Caribbean News

Former PNP Election candidate and businessman calls for swifter reconstruction for Capital, Grand Turk

PROVIDENCIALES, Turks and Caicos – The Procurement process has long been bemoaned as tedious and the reason some projects and government work seem to take forever when it comes to seeing the light of day.  Still many residents agree with a recent posting by former North and Middle Caicos candidate and attorney, Mark Fulford who said work needs to get started on reconstruction of government sites.

Fulford pointed to the Grand Turk located, JAGS McCartney International Airport, which he explained he has recently visited.  The businessman said this of the facility, “Coming through the airport is an unreal experience, but it has been nearly two months since the hurricanes have hit.  Why has the government not started to pump money into our Capital to get it up and running.  Wasn’t that what the British troops were doing?  There is no evidence of that.”

Fulford is asking why the CCRIF claims monies collected, a reported $13.6m, are not being spent to spruce up Grand Turk, adding that one’s baggage at the airport is offloaded onto the side of the road and that there remains a gaping hole in the terminal building.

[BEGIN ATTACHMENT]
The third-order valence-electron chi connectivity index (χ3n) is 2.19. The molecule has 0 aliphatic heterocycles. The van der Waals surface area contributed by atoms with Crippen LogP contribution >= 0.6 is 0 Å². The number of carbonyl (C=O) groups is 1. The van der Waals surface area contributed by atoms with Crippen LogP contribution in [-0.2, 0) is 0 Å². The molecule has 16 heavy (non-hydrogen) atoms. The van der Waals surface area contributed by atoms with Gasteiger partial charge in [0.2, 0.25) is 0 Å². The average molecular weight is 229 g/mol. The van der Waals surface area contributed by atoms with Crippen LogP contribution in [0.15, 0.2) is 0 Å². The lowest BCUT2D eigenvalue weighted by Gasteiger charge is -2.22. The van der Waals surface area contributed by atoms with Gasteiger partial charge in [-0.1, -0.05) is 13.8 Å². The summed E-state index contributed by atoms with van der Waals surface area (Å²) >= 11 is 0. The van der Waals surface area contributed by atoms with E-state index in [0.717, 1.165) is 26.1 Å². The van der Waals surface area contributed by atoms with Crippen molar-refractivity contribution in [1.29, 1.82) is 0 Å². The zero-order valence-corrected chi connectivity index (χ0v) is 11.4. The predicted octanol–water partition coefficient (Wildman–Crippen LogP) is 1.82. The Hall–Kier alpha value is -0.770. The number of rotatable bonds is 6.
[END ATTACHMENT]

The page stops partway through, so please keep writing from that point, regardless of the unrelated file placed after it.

The scathing rebuke for the lack of reconstruction work at the JAGS McCartney International has elicited reaction from the Turks and Caicos Islands Airports Authority, TCIAA.

“All Airports within the TCIAA Portfolio were affected by Hurricane Irma and then again by Hurricane Maria. Proper assessments have been carried out to access the amount of damage caused by the storms and all efforts are being made to have full restoration as soon as possible. The TCIAA is in fact a Governmental body and is indeed bound by the Public Procurement Ordinance and other relevant policies and procedures that must be followed in order to proceed with works.”

Fulford’s appall did not stop at the airport though, he was critical of the situation of Government entities which have been either left homeless or have had to be relocated, many times.  Fulford said the officers have no access to important files, some are without electricity and internet connectivity and said the haphazard working conditions are the reason the Treasury’s system in Provo keeps going down; it has led to excruciatingly long lines.

Fulford, a member of the Opposition PNP also had a list of suggestions including: do away with the red-tape of bureaucracy and issue government office rebuilding contracts; buy commercial generators and use them to power government departments until power is restored; upgrade existing computer servers with a dedicated generator; provide temporary satellite internet boxes for various government offices and remove hurricane debris by issuing contracts for the work.


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